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Combo media box runs Linux

Jan 23, 2009 — by Eric Brown — from the LinuxDevices Archive — 14 views

Blusens Technologies has announced a combination set-top box, digital video recorder, network-attached storage device, and media server that runs Linux on a Sigma SMP8634 SoC. The “BlueBrain” offers dual DVB-T tuners, removable storage, WiFi, and optional HomePlugAV networking, says the Spanish consumer… electronics company.

(Click for larger view of the BluBrain)

The BluBrain can manage, reproduce, and distribute AV content between sources including a DVB-T digital terrestrial broadcasting receiver, NAS storage, Internet video, a remote PC, or other devices connected via A/V connections, says Blusens. Users can record video content to the internal, removable hard disk drive (HDD), and can serve it up throughout a home network or provide remote access over the Internet from PCs and mobile phones, says the company.

The Sigma SMP8634 media processor inside the box first sampled in 2005 with a claim of being the first SoC to support multi-stream decoding of any format, including up to two simultaneous high-definition streams, along with full-screen graphics. In designing the BluBrain, Blusens made use of Sigma's multimedia library and Linux support environment, says the company.

The BluBrain appliance also incorporates a ViXS XCode 2111 chip, which is billed as the “first stream PCI MPEG encoder/transcoder security integrated circuit (IC).” The XCode is said to provide video processing capabilities that can improve storage capacity, format conversions, and placeshifting applications.


BluBrain (lower left) next to HDTV displaying BluBrain interface

Connectivity includes Ethernet and WiFi, as well as dual USB ports for external storage, says Blusen. A removable HDD (capacity unspecified) is provided, as well as a memory card reader. The multiple A/V connections include HDMI, SPDIF, and component and composite video, says Blusens.

The BluBrain appears to be the first device to incorporate a new HomePlugAV-compatible powerline networking technology called the GGL541, manufactured by Gigle Semiconductor. The optional GGL541 chip is said to support 200Mbps bandwidth over power lines, as well as 1Gbps bandwidth over phone lines or coaxial cable.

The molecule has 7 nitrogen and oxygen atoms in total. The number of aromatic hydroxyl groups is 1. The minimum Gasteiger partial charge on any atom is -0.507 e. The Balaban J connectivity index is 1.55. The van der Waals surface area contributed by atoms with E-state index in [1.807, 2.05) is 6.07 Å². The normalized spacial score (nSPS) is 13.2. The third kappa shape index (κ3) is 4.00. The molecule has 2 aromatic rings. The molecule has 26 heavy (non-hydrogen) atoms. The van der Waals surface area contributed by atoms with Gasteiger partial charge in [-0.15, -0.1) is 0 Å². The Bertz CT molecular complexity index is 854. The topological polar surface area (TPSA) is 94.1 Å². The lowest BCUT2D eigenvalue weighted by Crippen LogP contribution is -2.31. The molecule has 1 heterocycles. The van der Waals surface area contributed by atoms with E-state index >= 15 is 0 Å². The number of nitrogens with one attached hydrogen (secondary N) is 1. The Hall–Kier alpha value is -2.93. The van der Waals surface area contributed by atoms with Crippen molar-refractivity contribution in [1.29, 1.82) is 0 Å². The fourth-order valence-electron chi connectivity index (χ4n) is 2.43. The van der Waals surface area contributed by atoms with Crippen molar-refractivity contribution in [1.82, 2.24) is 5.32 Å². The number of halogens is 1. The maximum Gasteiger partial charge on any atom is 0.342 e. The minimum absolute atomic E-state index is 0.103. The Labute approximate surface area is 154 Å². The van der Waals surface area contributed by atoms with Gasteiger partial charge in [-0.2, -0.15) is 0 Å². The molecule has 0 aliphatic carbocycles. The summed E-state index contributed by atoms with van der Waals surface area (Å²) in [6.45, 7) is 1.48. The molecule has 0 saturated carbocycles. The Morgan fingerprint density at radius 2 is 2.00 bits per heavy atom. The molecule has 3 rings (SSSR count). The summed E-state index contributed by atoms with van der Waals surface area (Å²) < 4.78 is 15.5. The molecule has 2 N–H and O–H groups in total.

Blusens touts the BluBrain's DVR place-shifting features, as well as its Web 2.0 functionality, which is provided by integrating LambdaStream streaming middleware, says the company. Other features include an IPTV server and player, and an NFS server.

Specifications listed for the BluBrain include:

  • Processor — Sigma SMP8634
  • Flash expansion — MMC/SD slot
  • Video playback formats supported — MPEG-4 (XviD), H.264, MPEG-2, MKV, etc.
  • Video recording format — MPEG-4
  • Storage — removable internal HDD (customizable by user)
  • Terrestrial broadcast — dual DVB-T tuners
  • Networking — 1 x RJ-45 Ethernet port
  • WiFi — 802.11g
  • Powerline — optional HomePlugAV (GGL541 chip)
  • USB — 2 x USB host for external storage
  • Other features — IPTV server and player; NFS server; remote technical support; “interactive TV”
  • A/V outputs — HDMI; Component video; video Composite; SPDIF (optical and coaxial); 2 x stereo
  • A/V inputs — HDMI; S-Video; Video Composite with stereo
  • Operating system — Linux

Stated Miguel Churruca, marketing director at Blusens, “We are impressed with the variety of codecs the SMP8634 is compatible with.”

Availability

The BluBrain is scheduled to ship on March 30, says Blusen, which did not reveal pricing. More information may be found here.


 
This article was originally published on LinuxDevices.com and has been donated to the open source community by QuinStreet Inc. Please visit LinuxToday.com for up-to-date news and articles about Linux and open source.



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